What is key, for me and a lot of other cinematographers, is a love of cinema, which allows us to adapt to being supervised by different directors, each of which generates his own universe. – Pierre Lhomme
Pierre Lhomme (b. 1930) began his film career in the mid-1950s as an assistant to two master cinematographers: Henri Alekan and Ghislain Cloquet. His early career advanced in parallel to that of Alain Cavalier, whom he’d met during his military service. Lhomme filmed Cavalier’s 1958 short An American and his first feature, Le combat dans l’île. Shortly thereafter, he received a phone call from Chris Marker, who asked him to shoot the film that became Le Joli Mai, thus initiating a profound friendship and professional collaboration.
Lhomme went on to work with a number of emerging French directors – Jean Eustache, Patrice Chéreau, Bertrand Blier – as well as one film each with established masters Robert Bresson and Jean-Pierre Melville. As his reputation spread internationally, he would also work with Dusan Makavejev and, several times, with James Ivory. Although much of his work features naturalist lighting, he has proved himself adept at any number of kinds of filmmaking, from Marker’s in-the-streets documentary to Merchant-Ivory costume drama.
The HFA is excited to welcome Pierre Lhomme here to accompany screenings of Le Joli Mai and Army of Shadows.
Special thanks: Eric Jausseran, Emmanuelle Marchand – Consulate General of France, Boston; Florence Charmasson, Unifrance.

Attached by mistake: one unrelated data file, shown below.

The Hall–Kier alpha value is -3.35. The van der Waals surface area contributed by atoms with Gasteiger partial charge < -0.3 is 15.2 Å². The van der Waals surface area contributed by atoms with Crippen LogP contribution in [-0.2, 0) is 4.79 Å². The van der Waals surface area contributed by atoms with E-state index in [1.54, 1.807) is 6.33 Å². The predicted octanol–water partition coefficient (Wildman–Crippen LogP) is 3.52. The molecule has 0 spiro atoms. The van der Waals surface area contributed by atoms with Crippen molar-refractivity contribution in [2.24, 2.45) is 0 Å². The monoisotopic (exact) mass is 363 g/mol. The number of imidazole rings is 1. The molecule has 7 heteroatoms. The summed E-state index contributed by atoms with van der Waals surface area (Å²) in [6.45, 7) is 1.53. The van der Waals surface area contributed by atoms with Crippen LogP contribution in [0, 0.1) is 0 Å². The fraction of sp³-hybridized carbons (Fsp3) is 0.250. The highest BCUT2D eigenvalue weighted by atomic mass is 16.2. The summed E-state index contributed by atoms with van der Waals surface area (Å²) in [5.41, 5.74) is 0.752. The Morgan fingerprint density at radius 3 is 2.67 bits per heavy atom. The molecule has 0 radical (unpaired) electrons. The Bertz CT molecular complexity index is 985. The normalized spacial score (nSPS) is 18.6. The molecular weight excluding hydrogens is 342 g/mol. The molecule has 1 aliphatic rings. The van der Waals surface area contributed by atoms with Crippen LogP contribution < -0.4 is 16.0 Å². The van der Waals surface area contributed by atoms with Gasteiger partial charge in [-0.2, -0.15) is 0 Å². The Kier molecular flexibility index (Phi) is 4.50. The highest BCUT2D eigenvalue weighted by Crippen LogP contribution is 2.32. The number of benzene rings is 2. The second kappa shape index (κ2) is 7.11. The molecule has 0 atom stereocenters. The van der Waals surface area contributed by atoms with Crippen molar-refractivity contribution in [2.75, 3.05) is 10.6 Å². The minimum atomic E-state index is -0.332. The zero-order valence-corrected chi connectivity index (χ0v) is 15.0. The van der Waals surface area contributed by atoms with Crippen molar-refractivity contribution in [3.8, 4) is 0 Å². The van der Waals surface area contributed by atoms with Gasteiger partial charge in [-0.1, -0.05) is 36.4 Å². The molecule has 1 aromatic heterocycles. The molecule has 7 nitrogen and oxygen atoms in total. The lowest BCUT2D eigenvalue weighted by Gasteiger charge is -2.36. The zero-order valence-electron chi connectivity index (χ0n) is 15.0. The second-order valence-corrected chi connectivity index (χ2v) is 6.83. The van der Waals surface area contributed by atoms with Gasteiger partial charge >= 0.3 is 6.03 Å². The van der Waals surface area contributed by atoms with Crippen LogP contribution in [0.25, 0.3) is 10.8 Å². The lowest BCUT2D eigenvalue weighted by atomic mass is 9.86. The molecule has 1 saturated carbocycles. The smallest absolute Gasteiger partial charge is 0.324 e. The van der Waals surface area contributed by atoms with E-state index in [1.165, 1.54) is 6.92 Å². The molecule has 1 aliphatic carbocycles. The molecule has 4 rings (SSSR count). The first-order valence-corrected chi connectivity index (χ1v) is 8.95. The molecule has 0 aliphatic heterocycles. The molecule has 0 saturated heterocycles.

Directed by Jean Eustache. With Jean-Pierre Léaud, Bernadette Lafont, Françoise Lebrun
France 1973, 35mm, b/w, 215 min. French with English subtitles
Viewed by many as the most monumental achievement of post-New Wave French filmmaking, not only because of its more than three-and-a-half hour length but by virtue of its lacerating, confessional portrait of a generation – people who in director Jean Eustache’s words "were desperate because life was passing them by...[and who] could find no explanation for their predicament" – The Mother and the Whore remains a touchstone of contemporary cinema. An anti-epic on the war between the sexes in 1970s Paris, the film is made up almost entirely of monologues and conversations among the inhabitants of an unstable ménage à trois. This massive slice of life derives much of its power from Lhomme’s understated, fly-on-the-wall cinematography, which grounds even the most self-indulgent or self-destructive behavior by the film’s characters in an undeniably recognizable reality.